VIRGINIA (DC News Now) — Virginia Governor Glenn Youngkin asked a state senator and a delegate to sponsor legislation requiring schools to inform students and their parents about National Merit Scholarships and other awards.

This request came after a discovery that Fairfax County had been withholding National Merit awards from students. Youngkin said that Loudoun and Prince William counties had also delayed notifying students of their National Merit recognition.

Youngkin had asked Attorney General Jason Miyares to launch an investigation into Loudoun County schools earlier this month.

“We now know that at least 16 schools across three different school divisions in Northern Virginia withheld notification of accolades from high-performing students in the name of ‘equity.’ Parents are rightfully upset and they should be,” Youngkin said in a release.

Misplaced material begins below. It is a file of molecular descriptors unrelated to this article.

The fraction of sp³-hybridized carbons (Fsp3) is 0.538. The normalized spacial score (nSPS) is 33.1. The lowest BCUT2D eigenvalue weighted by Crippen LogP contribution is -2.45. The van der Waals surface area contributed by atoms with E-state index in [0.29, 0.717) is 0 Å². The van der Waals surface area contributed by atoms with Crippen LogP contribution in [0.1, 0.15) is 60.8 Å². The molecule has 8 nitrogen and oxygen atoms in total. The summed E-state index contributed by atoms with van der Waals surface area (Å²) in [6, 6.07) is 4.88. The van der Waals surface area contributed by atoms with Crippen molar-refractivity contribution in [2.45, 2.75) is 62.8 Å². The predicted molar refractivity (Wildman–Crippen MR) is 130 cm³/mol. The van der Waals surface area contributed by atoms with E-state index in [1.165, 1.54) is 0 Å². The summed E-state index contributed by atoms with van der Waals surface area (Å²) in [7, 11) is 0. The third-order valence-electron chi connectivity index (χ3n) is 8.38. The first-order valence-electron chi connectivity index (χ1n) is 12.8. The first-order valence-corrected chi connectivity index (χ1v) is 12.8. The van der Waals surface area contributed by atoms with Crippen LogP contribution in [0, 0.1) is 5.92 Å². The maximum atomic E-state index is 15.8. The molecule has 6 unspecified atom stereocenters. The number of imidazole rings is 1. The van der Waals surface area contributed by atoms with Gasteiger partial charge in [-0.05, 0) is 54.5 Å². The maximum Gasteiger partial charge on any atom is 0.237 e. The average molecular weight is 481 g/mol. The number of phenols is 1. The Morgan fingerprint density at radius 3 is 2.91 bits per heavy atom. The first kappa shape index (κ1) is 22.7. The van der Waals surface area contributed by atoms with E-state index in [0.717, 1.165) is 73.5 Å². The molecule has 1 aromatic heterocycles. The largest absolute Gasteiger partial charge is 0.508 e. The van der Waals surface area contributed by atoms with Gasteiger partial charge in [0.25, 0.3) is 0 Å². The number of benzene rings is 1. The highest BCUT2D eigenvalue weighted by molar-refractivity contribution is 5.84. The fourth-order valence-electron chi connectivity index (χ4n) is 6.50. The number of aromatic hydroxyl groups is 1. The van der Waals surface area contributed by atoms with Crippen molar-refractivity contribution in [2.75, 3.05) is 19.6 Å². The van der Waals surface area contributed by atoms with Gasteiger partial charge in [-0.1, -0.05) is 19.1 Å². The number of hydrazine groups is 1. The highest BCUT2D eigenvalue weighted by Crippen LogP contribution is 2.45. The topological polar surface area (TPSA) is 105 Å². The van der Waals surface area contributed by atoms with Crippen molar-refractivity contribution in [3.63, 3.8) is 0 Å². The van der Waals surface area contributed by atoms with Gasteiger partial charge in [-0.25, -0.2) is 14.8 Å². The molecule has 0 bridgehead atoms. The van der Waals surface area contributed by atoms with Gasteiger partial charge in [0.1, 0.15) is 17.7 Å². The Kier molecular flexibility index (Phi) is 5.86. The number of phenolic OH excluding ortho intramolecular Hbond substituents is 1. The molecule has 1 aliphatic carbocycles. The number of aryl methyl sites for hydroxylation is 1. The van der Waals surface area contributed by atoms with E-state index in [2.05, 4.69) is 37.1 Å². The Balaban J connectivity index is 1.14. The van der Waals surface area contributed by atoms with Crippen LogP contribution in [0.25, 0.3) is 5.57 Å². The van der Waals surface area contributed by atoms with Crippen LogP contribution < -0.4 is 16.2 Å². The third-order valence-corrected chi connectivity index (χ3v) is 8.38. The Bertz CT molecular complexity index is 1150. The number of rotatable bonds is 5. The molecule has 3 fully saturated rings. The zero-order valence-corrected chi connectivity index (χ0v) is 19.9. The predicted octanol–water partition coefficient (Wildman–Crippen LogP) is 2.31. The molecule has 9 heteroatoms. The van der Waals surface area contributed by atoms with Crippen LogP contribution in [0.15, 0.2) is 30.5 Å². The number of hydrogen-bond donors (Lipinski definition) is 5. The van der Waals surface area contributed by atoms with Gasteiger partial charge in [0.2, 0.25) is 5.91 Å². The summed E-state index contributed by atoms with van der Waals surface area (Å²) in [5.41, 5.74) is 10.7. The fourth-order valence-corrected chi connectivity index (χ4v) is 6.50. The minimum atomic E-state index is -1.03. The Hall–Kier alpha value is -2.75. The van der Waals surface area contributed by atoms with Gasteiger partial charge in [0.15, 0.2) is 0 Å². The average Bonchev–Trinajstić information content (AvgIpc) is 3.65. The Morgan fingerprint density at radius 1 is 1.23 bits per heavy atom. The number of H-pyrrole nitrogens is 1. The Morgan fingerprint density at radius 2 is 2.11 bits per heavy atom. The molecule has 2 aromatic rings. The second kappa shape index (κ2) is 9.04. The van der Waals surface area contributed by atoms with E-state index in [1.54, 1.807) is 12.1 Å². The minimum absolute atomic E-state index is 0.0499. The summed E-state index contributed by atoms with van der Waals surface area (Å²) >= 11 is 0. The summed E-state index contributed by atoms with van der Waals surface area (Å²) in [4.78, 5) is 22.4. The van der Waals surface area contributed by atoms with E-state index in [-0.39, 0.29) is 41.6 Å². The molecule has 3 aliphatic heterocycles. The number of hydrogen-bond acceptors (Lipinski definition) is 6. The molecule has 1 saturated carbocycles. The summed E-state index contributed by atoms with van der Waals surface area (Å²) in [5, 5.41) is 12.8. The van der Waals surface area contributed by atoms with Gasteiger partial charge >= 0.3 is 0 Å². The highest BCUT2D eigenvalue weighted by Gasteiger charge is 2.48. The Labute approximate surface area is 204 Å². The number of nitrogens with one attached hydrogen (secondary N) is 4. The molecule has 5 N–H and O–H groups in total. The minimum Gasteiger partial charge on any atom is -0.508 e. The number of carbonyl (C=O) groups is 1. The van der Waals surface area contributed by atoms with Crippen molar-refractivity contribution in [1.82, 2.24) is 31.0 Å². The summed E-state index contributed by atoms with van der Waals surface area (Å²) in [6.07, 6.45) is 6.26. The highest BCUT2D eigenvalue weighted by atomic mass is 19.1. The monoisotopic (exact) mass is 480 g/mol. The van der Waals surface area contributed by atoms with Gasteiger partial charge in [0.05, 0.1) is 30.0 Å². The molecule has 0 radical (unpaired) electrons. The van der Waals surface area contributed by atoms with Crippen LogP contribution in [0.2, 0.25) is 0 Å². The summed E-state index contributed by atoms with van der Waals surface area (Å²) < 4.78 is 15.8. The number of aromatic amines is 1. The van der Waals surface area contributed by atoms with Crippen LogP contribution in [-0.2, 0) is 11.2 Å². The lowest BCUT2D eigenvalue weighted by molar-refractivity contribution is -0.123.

Younkin’s office said that the legislation would “prohibit any school board, public school, including Governor’s Schools, or employee from withholding recognition, awards, or postsecondary scholarship eligibility earned by a student who was transferred solely to a school system.”

The statement said that this legislation would not impact AG Miyares’s current investigation.

Youngkin asked Senator Siobhan Dunnavant (R-Henrico) and Delegate Nick Freitas (R-Culpeper) to sponsor the proposed legislation.

“There has been a pattern of multiple schools withholding information regarding merit awards from students and parents. This legislation is a common sense solution that will prevent discrimination against students who have worked hard and earned recognition,” Dunnavant said in the release.